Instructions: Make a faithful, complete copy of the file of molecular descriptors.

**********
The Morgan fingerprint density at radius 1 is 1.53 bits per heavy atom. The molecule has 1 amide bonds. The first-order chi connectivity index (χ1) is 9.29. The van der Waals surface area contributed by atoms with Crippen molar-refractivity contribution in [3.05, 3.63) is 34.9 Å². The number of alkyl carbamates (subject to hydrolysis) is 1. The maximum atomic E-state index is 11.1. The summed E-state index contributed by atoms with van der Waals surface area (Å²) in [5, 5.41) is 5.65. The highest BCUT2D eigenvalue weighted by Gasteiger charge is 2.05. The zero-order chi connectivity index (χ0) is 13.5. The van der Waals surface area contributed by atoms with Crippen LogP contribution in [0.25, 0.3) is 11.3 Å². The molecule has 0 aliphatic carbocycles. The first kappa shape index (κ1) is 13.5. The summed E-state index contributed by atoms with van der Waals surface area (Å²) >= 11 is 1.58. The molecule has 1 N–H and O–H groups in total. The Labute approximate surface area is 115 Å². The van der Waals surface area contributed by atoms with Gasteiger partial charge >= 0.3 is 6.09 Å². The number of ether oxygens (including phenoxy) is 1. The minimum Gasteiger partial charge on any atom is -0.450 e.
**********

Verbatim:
The Morgan fingerprint density at radius 1 is 1.53 bits per heavy atom. The molecule has 1 amide bonds. The first-order chi connectivity index (χ1) is 9.29. The van der Waals surface area contributed by atoms with Crippen molar-refractivity contribution in [3.05, 3.63) is 34.9 Å². The number of alkyl carbamates (subject to hydrolysis) is 1. The maximum atomic E-state index is 11.1. The summed E-state index contributed by atoms with van der Waals surface area (Å²) in [5, 5.41) is 5.65. The highest BCUT2D eigenvalue weighted by Gasteiger charge is 2.05. The zero-order chi connectivity index (χ0) is 13.5. The van der Waals surface area contributed by atoms with Crippen LogP contribution in [0.25, 0.3) is 11.3 Å². The molecule has 0 aliphatic carbocycles. The first kappa shape index (κ1) is 13.5. The summed E-state index contributed by atoms with van der Waals surface area (Å²) >= 11 is 1.58. The molecule has 1 N–H and O–H groups in total. The Labute approximate surface area is 115 Å². The van der Waals surface area contributed by atoms with Gasteiger partial charge >= 0.3 is 6.09 Å². The number of ether oxygens (including phenoxy) is 1. The minimum Gasteiger partial charge on any atom is -0.450 e.